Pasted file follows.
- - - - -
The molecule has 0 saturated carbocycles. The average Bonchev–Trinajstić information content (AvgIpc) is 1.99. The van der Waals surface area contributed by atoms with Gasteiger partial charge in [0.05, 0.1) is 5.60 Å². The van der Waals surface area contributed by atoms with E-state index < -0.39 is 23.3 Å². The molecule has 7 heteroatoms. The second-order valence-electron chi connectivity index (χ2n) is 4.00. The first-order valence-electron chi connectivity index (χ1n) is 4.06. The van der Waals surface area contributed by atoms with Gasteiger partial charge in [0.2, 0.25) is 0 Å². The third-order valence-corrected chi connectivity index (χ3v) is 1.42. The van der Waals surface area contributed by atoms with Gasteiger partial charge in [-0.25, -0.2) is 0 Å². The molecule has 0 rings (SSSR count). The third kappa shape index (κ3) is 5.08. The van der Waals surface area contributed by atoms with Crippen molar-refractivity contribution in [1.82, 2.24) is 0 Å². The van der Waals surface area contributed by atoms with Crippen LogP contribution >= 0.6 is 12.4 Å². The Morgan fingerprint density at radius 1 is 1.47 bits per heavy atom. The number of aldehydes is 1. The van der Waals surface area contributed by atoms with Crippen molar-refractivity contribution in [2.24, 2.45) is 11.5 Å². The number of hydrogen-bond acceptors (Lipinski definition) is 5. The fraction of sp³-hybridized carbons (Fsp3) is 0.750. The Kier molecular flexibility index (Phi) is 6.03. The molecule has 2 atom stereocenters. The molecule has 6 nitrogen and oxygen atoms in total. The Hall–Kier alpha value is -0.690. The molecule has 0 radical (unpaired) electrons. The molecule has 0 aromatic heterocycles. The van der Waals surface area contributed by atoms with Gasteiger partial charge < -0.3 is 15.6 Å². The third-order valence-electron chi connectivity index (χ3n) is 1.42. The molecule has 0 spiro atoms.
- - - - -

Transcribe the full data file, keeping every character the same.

The molecule has 0 saturated carbocycles. The average Bonchev–Trinajstić information content (AvgIpc) is 1.99. The van der Waals surface area contributed by atoms with Gasteiger partial charge in [0.05, 0.1) is 5.60 Å². The van der Waals surface area contributed by atoms with E-state index < -0.39 is 23.3 Å². The molecule has 7 heteroatoms. The second-order valence-electron chi connectivity index (χ2n) is 4.00. The first-order valence-electron chi connectivity index (χ1n) is 4.06. The van der Waals surface area contributed by atoms with Gasteiger partial charge in [0.2, 0.25) is 0 Å². The third-order valence-corrected chi connectivity index (χ3v) is 1.42. The van der Waals surface area contributed by atoms with Gasteiger partial charge in [-0.25, -0.2) is 0 Å². The molecule has 0 rings (SSSR count). The third kappa shape index (κ3) is 5.08. The van der Waals surface area contributed by atoms with Crippen molar-refractivity contribution in [1.82, 2.24) is 0 Å². The van der Waals surface area contributed by atoms with Crippen LogP contribution >= 0.6 is 12.4 Å². The Morgan fingerprint density at radius 1 is 1.47 bits per heavy atom. The number of aldehydes is 1. The van der Waals surface area contributed by atoms with Crippen molar-refractivity contribution in [2.24, 2.45) is 11.5 Å². The number of hydrogen-bond acceptors (Lipinski definition) is 5. The fraction of sp³-hybridized carbons (Fsp3) is 0.750. The Kier molecular flexibility index (Phi) is 6.03. The molecule has 2 atom stereocenters. The molecule has 6 nitrogen and oxygen atoms in total. The Hall–Kier alpha value is -0.690. The molecule has 0 radical (unpaired) electrons. The molecule has 0 aromatic heterocycles. The van der Waals surface area contributed by atoms with Gasteiger partial charge < -0.3 is 15.6 Å². The third-order valence-electron chi connectivity index (χ3n) is 1.42. The molecule has 0 spiro atoms.